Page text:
June 3, 2017      3 min read

Barcodes are perhaps the most straightforward method of tracking inventory; they are easy to implement, and make it possible to track virtually every inventory movement – through the warehouse and right up to the point of sale. However, barcodes are just one way of tracking inventory – let’s compare barcodes with some of the alternatives.


The barcode is the most common inventory tracking method. Barcodes are cheap and incredibly simple – an image representing a serial number or product name can be printed onto an existing product label. They are also easy to scan, whether you use a portable handheld scanner or an embedded scanning system at a checkout. For a small-scale business, the simplicity of barcode tracking is hard to beat.

Radio Frequency Identification Tags

Inventory tracking using radio frequency identification (RFID) tags involves applying an individual tag to each item of inventory. Each tag has the ability to broadcast a weak signal, using a small antenna. RFID systems fall broadly into two categories – passive RFID and active RFID.

Passive RFID tags do not have an independent power source. Rather, they are powered by electromagnetic fields created in the presence of an RFID reader. Passive RFID systems are less expensive and typically last longer than active RFID tags, as there is no battery to run down. Active RFID tags, on the other hand, use a battery to continuously broadcast a signal, so they are useful for tracking movement constantly in real-time. They are typically much more powerful and have a longer range, so are useful when customers (and, unfortunately, staff) may attempt to bypass passive RFID scanners.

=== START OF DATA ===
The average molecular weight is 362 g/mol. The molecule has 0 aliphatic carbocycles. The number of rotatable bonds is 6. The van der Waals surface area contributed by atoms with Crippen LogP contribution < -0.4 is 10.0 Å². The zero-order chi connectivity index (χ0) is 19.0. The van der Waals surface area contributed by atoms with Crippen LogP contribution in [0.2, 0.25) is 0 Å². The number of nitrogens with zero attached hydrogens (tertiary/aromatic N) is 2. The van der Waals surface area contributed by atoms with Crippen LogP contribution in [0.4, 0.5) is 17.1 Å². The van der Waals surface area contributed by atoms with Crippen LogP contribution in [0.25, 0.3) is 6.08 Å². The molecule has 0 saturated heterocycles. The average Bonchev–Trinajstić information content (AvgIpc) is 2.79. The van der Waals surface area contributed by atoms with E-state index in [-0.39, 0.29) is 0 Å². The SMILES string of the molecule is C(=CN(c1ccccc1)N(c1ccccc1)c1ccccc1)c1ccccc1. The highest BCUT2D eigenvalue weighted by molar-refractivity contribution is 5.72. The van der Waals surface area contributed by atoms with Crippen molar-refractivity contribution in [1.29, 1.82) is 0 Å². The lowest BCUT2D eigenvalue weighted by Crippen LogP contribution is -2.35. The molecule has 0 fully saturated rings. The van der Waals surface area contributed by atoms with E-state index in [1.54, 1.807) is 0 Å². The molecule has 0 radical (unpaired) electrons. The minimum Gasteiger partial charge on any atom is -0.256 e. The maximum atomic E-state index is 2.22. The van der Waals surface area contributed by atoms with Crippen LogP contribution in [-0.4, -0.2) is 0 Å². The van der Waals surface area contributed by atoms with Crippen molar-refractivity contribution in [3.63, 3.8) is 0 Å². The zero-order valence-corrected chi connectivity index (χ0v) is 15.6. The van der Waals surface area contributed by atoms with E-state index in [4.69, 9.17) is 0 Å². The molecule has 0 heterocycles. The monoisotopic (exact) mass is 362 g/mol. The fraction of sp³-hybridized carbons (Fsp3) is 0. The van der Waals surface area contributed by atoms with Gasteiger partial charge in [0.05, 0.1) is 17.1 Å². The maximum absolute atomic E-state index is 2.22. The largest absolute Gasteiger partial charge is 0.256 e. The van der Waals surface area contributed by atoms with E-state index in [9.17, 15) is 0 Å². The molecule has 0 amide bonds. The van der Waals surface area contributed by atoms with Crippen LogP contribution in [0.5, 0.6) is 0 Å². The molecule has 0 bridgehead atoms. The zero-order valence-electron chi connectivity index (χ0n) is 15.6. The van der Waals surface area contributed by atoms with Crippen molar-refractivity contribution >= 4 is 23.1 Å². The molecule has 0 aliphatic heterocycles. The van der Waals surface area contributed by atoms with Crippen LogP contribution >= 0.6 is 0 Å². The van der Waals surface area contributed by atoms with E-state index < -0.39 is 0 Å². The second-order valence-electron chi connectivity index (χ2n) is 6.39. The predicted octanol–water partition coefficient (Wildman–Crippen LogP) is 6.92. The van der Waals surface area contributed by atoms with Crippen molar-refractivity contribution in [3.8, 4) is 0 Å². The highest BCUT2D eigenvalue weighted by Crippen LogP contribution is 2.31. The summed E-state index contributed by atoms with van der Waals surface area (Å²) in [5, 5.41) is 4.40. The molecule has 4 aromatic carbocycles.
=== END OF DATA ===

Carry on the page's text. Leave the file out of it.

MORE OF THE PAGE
There are numerous differences between RFID technology (whether active or passive) and barcodes. Barcodes are typically scanned one at a time by a staff member, whereas a large number of RFID tags (such as an entire inward delivery of tagged goods) can be read passively at any given time. RFID tags can store a much larger amount of information (including batch numbers, traceability information, bills of materials or other data) and can be written to as well as read from allowing some inventory data to be stored on the tag as well as in the inventory management system.

Tracking inventory manually

If you are less concerned with real-time visibility, a manual tag based system may be an inexpensive, low technology alternative to barcodes and RFID tags. Inventory is tagged as it moves from the warehouse to the shop floor. Tags are then removed at the point of sale, providing a rudimentary sales count. Alternatively, sales records in a POS system or stock book could be used in a similar way, albeit without the need for initial tagging. The downside of this approach is that it is difficult to track inventory throughout the business and all but impossible to access accurate inventory information in real-time.


Kanban (literally “sign” in Japanese) is used in the inventory context to refer to a system where a sign at the end of a bin or shelf triggers an action, such as moving to another shelf or reordering from a supplier. This is not an inventory tracking system in the true sense, as although it is a simple alternative to automated reordering, it does not allow a business to track an item of stock throughout the warehouse.

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